A Daily news digest by Jasper van Santen

Senate Republicans Block Bill on Student Loan Rates – NYTimes.com

In News, Really?!? on May 8, 2012 at 15:12

To be expected- yes still disappointing. Who needs the money more… people scraping by on 50,000 a year…. trying to pay off loans…  or people getting a tax break although earning a million buck s a year. 

Senate Republicans Block Bill on Student Loan Rates 

Senate Republicans on Tuesday blocked consideration of a Democratic bill to prevent the doubling of some student loan interest rates, leaving the legislation in limbo less than two months before rates on subsidized federal loans are set to shoot upward.

Along party lines, the Senate voted 52 to 45, failing to clear the 60-vote hurdle needed to beat back a filibuster and begin debating the measure. Senator Olympia J. Snowe, the retiring moderate Republican from Maine, voted present.

Republicans said they wanted to extend Democratic legislation passed in 2007 that temporarily reduced interest rates for the low- or middle-income undergraduates who receive subsidized Stafford loans to 3.4 percent from 6.8 percent.

But they oppose the Senate Democrats’ proposal to pay for a one-year extension by changing tax law that currently allows some wealthy taxpayers to avoid paying Social Security and Medicare taxes by classifying their pay as dividends, not cash income.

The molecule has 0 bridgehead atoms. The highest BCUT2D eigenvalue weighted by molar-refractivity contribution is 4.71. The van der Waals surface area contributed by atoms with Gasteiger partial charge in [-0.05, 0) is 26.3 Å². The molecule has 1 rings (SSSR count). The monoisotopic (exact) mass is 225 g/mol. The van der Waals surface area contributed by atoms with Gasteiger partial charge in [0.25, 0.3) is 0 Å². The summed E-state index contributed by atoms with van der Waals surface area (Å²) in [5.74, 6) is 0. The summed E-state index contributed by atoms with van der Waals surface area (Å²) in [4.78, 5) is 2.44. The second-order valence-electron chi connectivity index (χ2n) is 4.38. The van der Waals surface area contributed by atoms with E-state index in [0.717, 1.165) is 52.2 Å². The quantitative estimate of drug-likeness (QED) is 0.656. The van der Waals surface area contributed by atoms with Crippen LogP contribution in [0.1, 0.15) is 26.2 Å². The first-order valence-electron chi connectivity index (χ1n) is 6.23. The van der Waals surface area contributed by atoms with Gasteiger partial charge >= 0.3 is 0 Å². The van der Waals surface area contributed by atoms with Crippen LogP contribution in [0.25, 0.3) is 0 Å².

“They want to raise taxes on people who are creating jobs when we are still recovering from the greatest recession since the Great Depression,” said Senator Lamar Alexander, Republican of Tennessee, who instead wanted to pay for it by eliminating a preventive health care fund in President Obama’s health care law.

The vote marked the 21st successful filibuster of a Democratic bill this Congress. Republicans have blocked consideration of the president’s full jobs proposal, as well as legislation repealing tax breaks for oil companies, helping local governments pay teachers and first responders, and setting a minimum tax rate for households earning more than $1 million a year.

Mr. Obama has been hammering Republicans for weeks on the issue, which has been elevated as a major political showdown, despite its relatively modest impact. American students took out twice the value of student loans in 2011, about $112 billion, as they did a decade before, after adjusting for inflation. Over all, Americans now owe about $1 trillion in student loans, and in 2010 such debt surpassed credit card debt for the first time.

 

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